Recurrence of hepatocellular carcinoma in noncirrhotic patients with nonalcoholic fatty liver disease versus hepatitis B infection : European Journal of Gastroenterology & Hepatology

Secondary Logo

Journal Logo

Original article

Recurrence of hepatocellular carcinoma in noncirrhotic patients with nonalcoholic fatty liver disease versus hepatitis B infection

Lee, Jungnama,*; Chang, Jong-Inb,*; Jin, Young-Jooa; Lee, Jeong-Hoonc; Kim, Ju Yeonc; Sinn, Dong Hyund; Kim, Soon Sune; Lee, Hyun Woongf; Yoo, Sun Hongg; Yu, Jung Hwana; Lee, Jin-Wooa

Author Information
European Journal of Gastroenterology & Hepatology ():10.1097/MEG.0000000000002504, December 23, 2022. | DOI: 10.1097/MEG.0000000000002504

Abstract

Introduction

Hepatocellular carcinoma (HCC) accounts for 75–85% of primary liver cancers and was the 6th most common cancer and the 3rd most common cause of cancer-related death in 2020 [1]. Hepatitis B virus (HBV) infection is the primary cause of HCC development and accounts for ~50% of cases at the global level [2,3], and hepatitis C virus (HCV) infection is also a major contributor to HCC development. However, the introduction of effective antivirals for HBV or HCV has reduced their impacts [4]. On the other hand, the proportion of HCCs occurring in a background of nonalcoholic fatty liver disease (NAFLD) is increasing [5–8].

NAFLD is a biologically and clinically heterogeneous disease covering a wide range of histological conditions [9,10], and its incidence is on the rise due to the increasing prevalences of metabolic comorbidities, such as obesity, type 2 diabetes and hyperlipidemia [9,11,12]. Furthermore, NAFLD is a significant cause of liver disorders globally and is the most common liver disease in the USA [9,13]. However, the incidence of HCC in the NAFLD disease spectrum is poorly understood because tissue acquisitions from many patients with underlying liver disease are not possible in real clinical practice.

Currently, only a few comparative studies on the clinical patterns and outcomes between NAFLD-related HCC and HBV- or HCV-related HCC have been performed, and available results are heterogeneous and inconclusive [14–18]. Piscaglia et al. [14] reported that overall survival (OS) was significantly shorter in NAFLD-related HCC patients than in HCV-related HCC patients. However, the study was limited because NAFLD-related HCC was more frequently diagnosed at an advanced stage than HCV-related HCC, presumably due to differences in surveillance practices [14,19]. In addition, more than 70% of NAFLD included in these studies were clinically diagnosed without histologic confirmation [14]. In another study, Ahn et al. [18] reported no significant difference between the survival outcomes of NAFLD- and HBV-related HCC, and Yoon et al. [15] reported that concurrent NAFLD was not associated with survival outcomes in HBV-related HCC patients. Unfortunately, these two studies were also limited by their single-center designs [15,18]. Other retrospective studies have reported that NAFLD-related HCC patients who undergo curative resection have better survivals than HCC patients with other etiologies [16,17].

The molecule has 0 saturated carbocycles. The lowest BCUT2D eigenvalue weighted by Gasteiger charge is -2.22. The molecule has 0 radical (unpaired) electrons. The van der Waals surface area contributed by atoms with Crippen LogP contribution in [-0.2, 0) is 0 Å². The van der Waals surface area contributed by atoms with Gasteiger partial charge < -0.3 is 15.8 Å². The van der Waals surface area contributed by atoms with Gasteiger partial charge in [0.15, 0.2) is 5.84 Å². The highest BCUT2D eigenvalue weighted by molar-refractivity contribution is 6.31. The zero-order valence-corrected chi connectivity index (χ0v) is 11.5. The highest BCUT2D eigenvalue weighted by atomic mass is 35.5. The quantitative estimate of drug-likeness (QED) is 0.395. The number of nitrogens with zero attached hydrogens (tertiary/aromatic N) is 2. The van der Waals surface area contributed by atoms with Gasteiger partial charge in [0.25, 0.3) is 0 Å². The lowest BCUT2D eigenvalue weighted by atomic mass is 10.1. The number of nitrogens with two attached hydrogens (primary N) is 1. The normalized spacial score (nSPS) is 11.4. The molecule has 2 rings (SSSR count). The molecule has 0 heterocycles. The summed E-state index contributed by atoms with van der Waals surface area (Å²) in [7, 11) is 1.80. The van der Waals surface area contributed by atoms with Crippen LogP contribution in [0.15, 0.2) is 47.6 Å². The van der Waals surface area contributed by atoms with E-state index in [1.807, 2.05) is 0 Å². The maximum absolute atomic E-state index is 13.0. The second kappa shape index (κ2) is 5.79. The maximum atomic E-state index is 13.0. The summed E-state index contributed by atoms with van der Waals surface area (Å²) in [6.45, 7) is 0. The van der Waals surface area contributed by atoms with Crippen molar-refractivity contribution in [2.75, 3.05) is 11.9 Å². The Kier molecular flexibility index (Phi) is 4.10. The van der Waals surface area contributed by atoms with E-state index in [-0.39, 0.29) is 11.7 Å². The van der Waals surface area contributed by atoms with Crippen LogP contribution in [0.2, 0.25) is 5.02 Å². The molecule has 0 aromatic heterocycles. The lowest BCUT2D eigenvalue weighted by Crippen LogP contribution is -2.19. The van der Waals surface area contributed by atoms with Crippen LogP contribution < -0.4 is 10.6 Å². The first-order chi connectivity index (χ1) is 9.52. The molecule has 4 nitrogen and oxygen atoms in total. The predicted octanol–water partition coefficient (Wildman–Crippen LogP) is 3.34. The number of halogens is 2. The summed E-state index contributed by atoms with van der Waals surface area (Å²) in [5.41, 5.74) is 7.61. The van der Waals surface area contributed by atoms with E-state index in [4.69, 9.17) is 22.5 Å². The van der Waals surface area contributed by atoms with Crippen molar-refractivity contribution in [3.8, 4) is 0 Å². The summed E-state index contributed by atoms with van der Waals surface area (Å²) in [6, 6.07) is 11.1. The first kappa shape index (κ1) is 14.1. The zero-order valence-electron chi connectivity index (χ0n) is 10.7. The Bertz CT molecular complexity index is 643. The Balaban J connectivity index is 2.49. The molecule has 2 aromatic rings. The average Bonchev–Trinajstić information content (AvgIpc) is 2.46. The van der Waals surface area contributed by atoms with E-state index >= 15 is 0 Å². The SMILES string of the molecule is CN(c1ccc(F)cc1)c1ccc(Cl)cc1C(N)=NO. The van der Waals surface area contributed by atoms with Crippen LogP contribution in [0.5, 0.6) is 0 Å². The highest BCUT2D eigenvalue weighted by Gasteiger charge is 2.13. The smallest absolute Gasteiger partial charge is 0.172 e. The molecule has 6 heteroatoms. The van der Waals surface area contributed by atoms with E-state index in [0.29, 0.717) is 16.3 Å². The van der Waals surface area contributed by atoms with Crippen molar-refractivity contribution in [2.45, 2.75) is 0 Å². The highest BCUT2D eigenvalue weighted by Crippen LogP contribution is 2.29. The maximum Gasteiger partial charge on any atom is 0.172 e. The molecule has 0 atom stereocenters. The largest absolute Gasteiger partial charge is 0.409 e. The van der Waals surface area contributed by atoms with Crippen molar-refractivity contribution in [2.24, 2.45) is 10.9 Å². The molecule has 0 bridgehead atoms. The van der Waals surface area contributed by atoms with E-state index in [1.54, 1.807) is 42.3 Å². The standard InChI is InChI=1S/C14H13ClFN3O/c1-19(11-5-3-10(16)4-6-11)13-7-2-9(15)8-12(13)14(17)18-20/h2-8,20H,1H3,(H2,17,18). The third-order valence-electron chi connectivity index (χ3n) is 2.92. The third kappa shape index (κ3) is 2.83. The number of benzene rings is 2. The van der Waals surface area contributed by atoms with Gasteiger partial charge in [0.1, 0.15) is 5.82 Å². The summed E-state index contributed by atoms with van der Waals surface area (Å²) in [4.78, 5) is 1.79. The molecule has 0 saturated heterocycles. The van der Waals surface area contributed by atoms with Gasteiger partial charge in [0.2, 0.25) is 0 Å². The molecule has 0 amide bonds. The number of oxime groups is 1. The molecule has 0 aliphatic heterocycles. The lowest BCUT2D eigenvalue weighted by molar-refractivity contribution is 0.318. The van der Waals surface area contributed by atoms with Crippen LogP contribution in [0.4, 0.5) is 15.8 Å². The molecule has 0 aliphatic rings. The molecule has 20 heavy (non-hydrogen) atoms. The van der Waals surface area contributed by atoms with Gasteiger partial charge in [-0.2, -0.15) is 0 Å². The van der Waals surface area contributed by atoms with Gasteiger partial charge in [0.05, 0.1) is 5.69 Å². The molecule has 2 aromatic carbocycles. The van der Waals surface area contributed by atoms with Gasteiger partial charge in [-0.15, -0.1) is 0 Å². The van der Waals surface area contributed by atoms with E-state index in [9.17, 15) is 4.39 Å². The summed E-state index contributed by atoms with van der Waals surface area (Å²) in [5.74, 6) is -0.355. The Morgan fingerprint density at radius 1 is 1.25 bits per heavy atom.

Regular follow-up for HCC surveillance is generally recommended for patients with liver cirrhosis or HBV infection without liver cirrhosis, and for noncirrhotic F3 patients, regardless of cause [20–24] However, no effective follow-up strategy has been devised after curative resection for HCC in NAFLD patients without cirrhosis, and no accurate data is available on recurrence of HCC or prognosis after curative resection for HCC in these patients.

Therefore, we conducted this multicenter study to evaluate the long-term cumulative recurrence rates of HCC and OSs after curative resection for HCC in noncirrhotic NAFLD patients. In addition, we compared these outcomes of noncirrhotic NAFLD patients with those of HBV patients with or without fatty liver.

Materials and methods

Study subjects

A flowsheet of the enrolled subjects is shown in Fig. 1. We retrospectively analyzed data extracted from the records of 791 consecutive patients that underwent surgical resection as an initial treatment for initially diagnosed primary HCC at six university hospitals between January 2005 and December 2015. HCC was histologically diagnosed in all subjects by the pathologic review of resected surgical specimens. No patient had been treated previously for HCC. The inclusion criteria were as follows: those who received R0 hepatic resection (In this study, R0 resection was defined as the absence of any tumor cell microscopically or grossly in the surgical resection margin or primary tumor bed [25].). NAFLD or HBV-associated HCC; Barcelona Clinic Liver Cancer (BCLC) 0 or A staged HCC; good Eastern Cooperative Oncology Group (performance status 0); no pathological cirrhosis; no vascular invasion or extrahepatic metastasis and first-line treatment by surgical resection. To minimize selection bias as much as possible, we excluded those with a coexisting other malignancy, BCLC stages B–D, HCC recurrence within 1 year after curative surgical resection, microscopically positive surgical resection margin or the age of <18 years. We also excluded those with etiologies other than NAFLD or HBV or those with extrahepatic, vascular or lymph node metastasis.